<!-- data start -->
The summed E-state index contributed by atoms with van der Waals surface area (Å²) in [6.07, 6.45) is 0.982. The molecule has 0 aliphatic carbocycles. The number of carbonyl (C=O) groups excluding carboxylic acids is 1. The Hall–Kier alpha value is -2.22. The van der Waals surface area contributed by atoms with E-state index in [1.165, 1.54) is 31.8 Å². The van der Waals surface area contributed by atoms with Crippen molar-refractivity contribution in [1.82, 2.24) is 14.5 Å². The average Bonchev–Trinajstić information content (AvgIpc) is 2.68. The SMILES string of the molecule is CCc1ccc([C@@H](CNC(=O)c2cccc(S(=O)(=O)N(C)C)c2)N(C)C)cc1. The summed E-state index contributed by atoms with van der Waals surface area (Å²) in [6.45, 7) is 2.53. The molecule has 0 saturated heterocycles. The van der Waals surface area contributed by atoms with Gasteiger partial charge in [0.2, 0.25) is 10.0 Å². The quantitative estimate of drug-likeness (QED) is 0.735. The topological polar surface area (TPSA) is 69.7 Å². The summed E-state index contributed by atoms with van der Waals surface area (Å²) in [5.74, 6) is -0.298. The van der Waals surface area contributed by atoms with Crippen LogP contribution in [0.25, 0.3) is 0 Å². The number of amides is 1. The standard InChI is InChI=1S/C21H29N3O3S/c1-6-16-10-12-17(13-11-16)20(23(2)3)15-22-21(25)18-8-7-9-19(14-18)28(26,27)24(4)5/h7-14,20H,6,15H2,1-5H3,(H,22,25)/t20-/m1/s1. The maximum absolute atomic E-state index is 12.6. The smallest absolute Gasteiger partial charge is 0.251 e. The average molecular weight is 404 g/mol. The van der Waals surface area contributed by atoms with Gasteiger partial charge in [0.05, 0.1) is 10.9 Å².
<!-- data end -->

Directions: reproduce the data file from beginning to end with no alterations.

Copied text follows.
The summed E-state index contributed by atoms with van der Waals surface area (Å²) in [6.07, 6.45) is 0.982. The molecule has 0 aliphatic carbocycles. The number of carbonyl (C=O) groups excluding carboxylic acids is 1. The Hall–Kier alpha value is -2.22. The van der Waals surface area contributed by atoms with E-state index in [1.165, 1.54) is 31.8 Å². The van der Waals surface area contributed by atoms with Crippen molar-refractivity contribution in [1.82, 2.24) is 14.5 Å². The average Bonchev–Trinajstić information content (AvgIpc) is 2.68. The SMILES string of the molecule is CCc1ccc([C@@H](CNC(=O)c2cccc(S(=O)(=O)N(C)C)c2)N(C)C)cc1. The summed E-state index contributed by atoms with van der Waals surface area (Å²) in [6.45, 7) is 2.53. The molecule has 0 saturated heterocycles. The van der Waals surface area contributed by atoms with Gasteiger partial charge in [0.2, 0.25) is 10.0 Å². The quantitative estimate of drug-likeness (QED) is 0.735. The topological polar surface area (TPSA) is 69.7 Å². The summed E-state index contributed by atoms with van der Waals surface area (Å²) in [5.74, 6) is -0.298. The van der Waals surface area contributed by atoms with Crippen LogP contribution in [0.25, 0.3) is 0 Å². The number of amides is 1. The standard InChI is InChI=1S/C21H29N3O3S/c1-6-16-10-12-17(13-11-16)20(23(2)3)15-22-21(25)18-8-7-9-19(14-18)28(26,27)24(4)5/h7-14,20H,6,15H2,1-5H3,(H,22,25)/t20-/m1/s1. The maximum absolute atomic E-state index is 12.6. The smallest absolute Gasteiger partial charge is 0.251 e. The average molecular weight is 404 g/mol. The van der Waals surface area contributed by atoms with Gasteiger partial charge in [0.05, 0.1) is 10.9 Å².